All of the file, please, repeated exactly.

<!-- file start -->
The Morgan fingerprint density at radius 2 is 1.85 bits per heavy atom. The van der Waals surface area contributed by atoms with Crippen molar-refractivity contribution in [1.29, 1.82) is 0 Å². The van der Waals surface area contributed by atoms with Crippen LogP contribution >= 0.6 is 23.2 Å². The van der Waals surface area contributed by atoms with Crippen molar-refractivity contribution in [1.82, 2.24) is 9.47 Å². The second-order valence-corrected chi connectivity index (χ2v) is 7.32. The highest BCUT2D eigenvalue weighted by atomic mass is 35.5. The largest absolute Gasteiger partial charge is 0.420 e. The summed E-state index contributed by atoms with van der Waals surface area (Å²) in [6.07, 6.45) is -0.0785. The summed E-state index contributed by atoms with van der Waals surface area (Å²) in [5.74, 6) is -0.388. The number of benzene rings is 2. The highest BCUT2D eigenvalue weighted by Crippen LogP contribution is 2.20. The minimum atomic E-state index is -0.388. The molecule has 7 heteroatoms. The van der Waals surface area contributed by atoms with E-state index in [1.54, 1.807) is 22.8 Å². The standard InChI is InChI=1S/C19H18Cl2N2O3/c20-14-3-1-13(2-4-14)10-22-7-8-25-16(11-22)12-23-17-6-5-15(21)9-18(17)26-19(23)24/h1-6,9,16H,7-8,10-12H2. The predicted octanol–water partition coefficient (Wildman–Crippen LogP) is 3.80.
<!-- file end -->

The Morgan fingerprint density at radius 2 is 1.85 bits per heavy atom. The van der Waals surface area contributed by atoms with Crippen molar-refractivity contribution in [1.29, 1.82) is 0 Å². The van der Waals surface area contributed by atoms with Crippen LogP contribution >= 0.6 is 23.2 Å². The van der Waals surface area contributed by atoms with Crippen molar-refractivity contribution in [1.82, 2.24) is 9.47 Å². The second-order valence-corrected chi connectivity index (χ2v) is 7.32. The highest BCUT2D eigenvalue weighted by atomic mass is 35.5. The largest absolute Gasteiger partial charge is 0.420 e. The summed E-state index contributed by atoms with van der Waals surface area (Å²) in [6.07, 6.45) is -0.0785. The summed E-state index contributed by atoms with van der Waals surface area (Å²) in [5.74, 6) is -0.388. The number of benzene rings is 2. The highest BCUT2D eigenvalue weighted by Crippen LogP contribution is 2.20. The minimum atomic E-state index is -0.388. The molecule has 7 heteroatoms. The van der Waals surface area contributed by atoms with E-state index in [1.54, 1.807) is 22.8 Å². The standard InChI is InChI=1S/C19H18Cl2N2O3/c20-14-3-1-13(2-4-14)10-22-7-8-25-16(11-22)12-23-17-6-5-15(21)9-18(17)26-19(23)24/h1-6,9,16H,7-8,10-12H2. The predicted octanol–water partition coefficient (Wildman–Crippen LogP) is 3.80.